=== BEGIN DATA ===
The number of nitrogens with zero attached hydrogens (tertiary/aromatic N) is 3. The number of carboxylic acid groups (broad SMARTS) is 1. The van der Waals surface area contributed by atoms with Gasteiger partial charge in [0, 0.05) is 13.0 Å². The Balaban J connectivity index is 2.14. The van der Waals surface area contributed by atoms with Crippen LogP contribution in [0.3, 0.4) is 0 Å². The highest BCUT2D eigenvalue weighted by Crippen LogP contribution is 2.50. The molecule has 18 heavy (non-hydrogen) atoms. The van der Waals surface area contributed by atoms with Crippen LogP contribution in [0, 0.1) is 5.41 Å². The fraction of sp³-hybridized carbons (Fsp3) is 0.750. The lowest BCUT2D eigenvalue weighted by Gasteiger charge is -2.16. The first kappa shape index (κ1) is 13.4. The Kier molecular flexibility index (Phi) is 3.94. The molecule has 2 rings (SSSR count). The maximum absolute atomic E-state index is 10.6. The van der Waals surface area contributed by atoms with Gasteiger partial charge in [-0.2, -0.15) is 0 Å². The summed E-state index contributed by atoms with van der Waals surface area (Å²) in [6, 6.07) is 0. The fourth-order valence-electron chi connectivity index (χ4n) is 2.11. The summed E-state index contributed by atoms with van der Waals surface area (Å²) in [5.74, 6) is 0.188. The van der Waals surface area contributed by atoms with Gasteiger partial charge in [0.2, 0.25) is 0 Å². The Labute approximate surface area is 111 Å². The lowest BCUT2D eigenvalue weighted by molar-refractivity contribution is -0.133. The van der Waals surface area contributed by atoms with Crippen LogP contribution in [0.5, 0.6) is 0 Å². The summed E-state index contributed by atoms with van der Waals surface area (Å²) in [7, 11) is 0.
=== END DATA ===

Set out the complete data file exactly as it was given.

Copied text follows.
The number of nitrogens with zero attached hydrogens (tertiary/aromatic N) is 3. The number of carboxylic acid groups (broad SMARTS) is 1. The van der Waals surface area contributed by atoms with Gasteiger partial charge in [0, 0.05) is 13.0 Å². The Balaban J connectivity index is 2.14. The van der Waals surface area contributed by atoms with Crippen LogP contribution in [0.3, 0.4) is 0 Å². The highest BCUT2D eigenvalue weighted by Crippen LogP contribution is 2.50. The molecule has 18 heavy (non-hydrogen) atoms. The van der Waals surface area contributed by atoms with Crippen LogP contribution in [0, 0.1) is 5.41 Å². The fraction of sp³-hybridized carbons (Fsp3) is 0.750. The lowest BCUT2D eigenvalue weighted by Gasteiger charge is -2.16. The first kappa shape index (κ1) is 13.4. The Kier molecular flexibility index (Phi) is 3.94. The molecule has 2 rings (SSSR count). The maximum absolute atomic E-state index is 10.6. The van der Waals surface area contributed by atoms with Gasteiger partial charge in [-0.2, -0.15) is 0 Å². The summed E-state index contributed by atoms with van der Waals surface area (Å²) in [6, 6.07) is 0. The fourth-order valence-electron chi connectivity index (χ4n) is 2.11. The summed E-state index contributed by atoms with van der Waals surface area (Å²) in [5.74, 6) is 0.188. The van der Waals surface area contributed by atoms with Gasteiger partial charge in [0.2, 0.25) is 0 Å². The Labute approximate surface area is 111 Å². The lowest BCUT2D eigenvalue weighted by molar-refractivity contribution is -0.133. The van der Waals surface area contributed by atoms with Crippen LogP contribution in [0.5, 0.6) is 0 Å². The summed E-state index contributed by atoms with van der Waals surface area (Å²) in [7, 11) is 0.